A number of registries, yearbooks and catalog publications are available in our reference room. The Nassau Herald yearbook, which was first issued in 1864, contains biographical and academic information including names, field of study and place of residence. In addition to directory information it also provides information about the graduating class (photographs are also included after 1915). The Bric a Brac, an informal yearbook publication produced by the Junior class, documents the social aspects of the university including activities of various clubs and sports teams. Class reunion books include an up to date class directory, eulogies, quotes and other pieces of writing that allow insight into the post-graduation activities of alumni.

University catalogs dating from the early 1800s contain information about statistics, fees, coursework and other policies. Some of these catalogs can be accessed in our reading and reference rooms but some can also be found online (see below). There are a number of specialized catalogs like that of the Whig Society that record club activities and alumni.

Digital Resources
In addition to the abundance of information available at Mudd, there are several of online resources that are worth mentioning. If you are a student or faculty member at Princeton you have access to digital versions of some of these publications through the databases available through the main library catalog. The Nassau Monthly, for example can be accessed through ProQuest and EBSCO databases. In addition to these, ProQuest Historical NewspapersGale News Vault and the Newspaper Archive contain a number of other 19th century publications. If you cannot access Princeton’s digital resources, there are a number of other online resources. The entire archive of the student newspaper The Daily Princetonian, is freely available online and covers events, student issues and local news. The archive contains newspaper clippings that date to as early as 1875. Users can conduct keyword searches as well as limit results using various parameters.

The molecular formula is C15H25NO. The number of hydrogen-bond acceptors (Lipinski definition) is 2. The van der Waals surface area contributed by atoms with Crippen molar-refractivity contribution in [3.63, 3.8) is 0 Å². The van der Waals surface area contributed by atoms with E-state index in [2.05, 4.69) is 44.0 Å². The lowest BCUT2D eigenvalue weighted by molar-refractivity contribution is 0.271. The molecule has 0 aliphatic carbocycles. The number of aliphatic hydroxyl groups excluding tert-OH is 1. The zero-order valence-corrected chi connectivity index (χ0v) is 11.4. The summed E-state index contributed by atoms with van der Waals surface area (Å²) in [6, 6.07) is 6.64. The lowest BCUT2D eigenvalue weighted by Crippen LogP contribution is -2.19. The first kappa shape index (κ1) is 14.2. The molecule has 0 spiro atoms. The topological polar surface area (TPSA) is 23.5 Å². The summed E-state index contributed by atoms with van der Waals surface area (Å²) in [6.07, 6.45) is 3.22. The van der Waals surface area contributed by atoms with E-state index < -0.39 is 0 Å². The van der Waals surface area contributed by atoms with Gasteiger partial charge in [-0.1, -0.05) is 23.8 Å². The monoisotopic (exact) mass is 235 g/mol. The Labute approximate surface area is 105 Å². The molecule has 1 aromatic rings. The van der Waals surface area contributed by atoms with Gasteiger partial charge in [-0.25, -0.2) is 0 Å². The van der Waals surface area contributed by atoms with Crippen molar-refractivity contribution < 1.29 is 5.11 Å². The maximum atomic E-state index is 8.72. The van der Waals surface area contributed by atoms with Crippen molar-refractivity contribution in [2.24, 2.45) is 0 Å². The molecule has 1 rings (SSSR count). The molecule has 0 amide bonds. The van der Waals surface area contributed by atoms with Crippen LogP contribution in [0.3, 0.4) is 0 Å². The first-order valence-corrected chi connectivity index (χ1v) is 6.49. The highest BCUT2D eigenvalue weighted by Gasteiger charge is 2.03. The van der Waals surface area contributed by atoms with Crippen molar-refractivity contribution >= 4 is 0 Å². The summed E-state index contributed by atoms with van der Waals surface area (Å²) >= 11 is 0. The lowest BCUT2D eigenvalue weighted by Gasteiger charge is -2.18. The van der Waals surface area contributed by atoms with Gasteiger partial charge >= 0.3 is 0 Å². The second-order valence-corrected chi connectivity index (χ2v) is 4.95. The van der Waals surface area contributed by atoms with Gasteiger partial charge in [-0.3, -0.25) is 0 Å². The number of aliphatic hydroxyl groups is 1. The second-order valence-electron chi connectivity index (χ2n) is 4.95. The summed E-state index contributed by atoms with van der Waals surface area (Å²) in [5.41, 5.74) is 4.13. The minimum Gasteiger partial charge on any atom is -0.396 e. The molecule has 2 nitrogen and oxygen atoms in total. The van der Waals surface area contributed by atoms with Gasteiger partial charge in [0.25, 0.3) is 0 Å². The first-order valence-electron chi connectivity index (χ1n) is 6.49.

Google Books contains a number of publications that have been digitized by Princeton and other universities. Some examples include catalogs such as the Princeton College Bulletin from 1895 and class reunion books such as the Decennial record of the class of 1874. You can also conduct general searches online to determine if the material you need has been digitized. Here are some examples of available items: an essay written for the student publication, The Tattler; an 1897 essay in Scribner’s magazine written about undergraduate life at Princeton; and a speech given by Charles Fenton Mercer at the University Chapel in 1826.

The Internet Archive has also made available several early images of Princeton’s history through the photo sharing site, Flickr. These images derive from publications and the link to the entire publication is available at the Open Library.

Whether it is using our collections at the Mudd Library or conducting research online, finding information from the 19th century need not be a difficult task. You can visit our website to find more helpful tips on using our collections or contact us via email.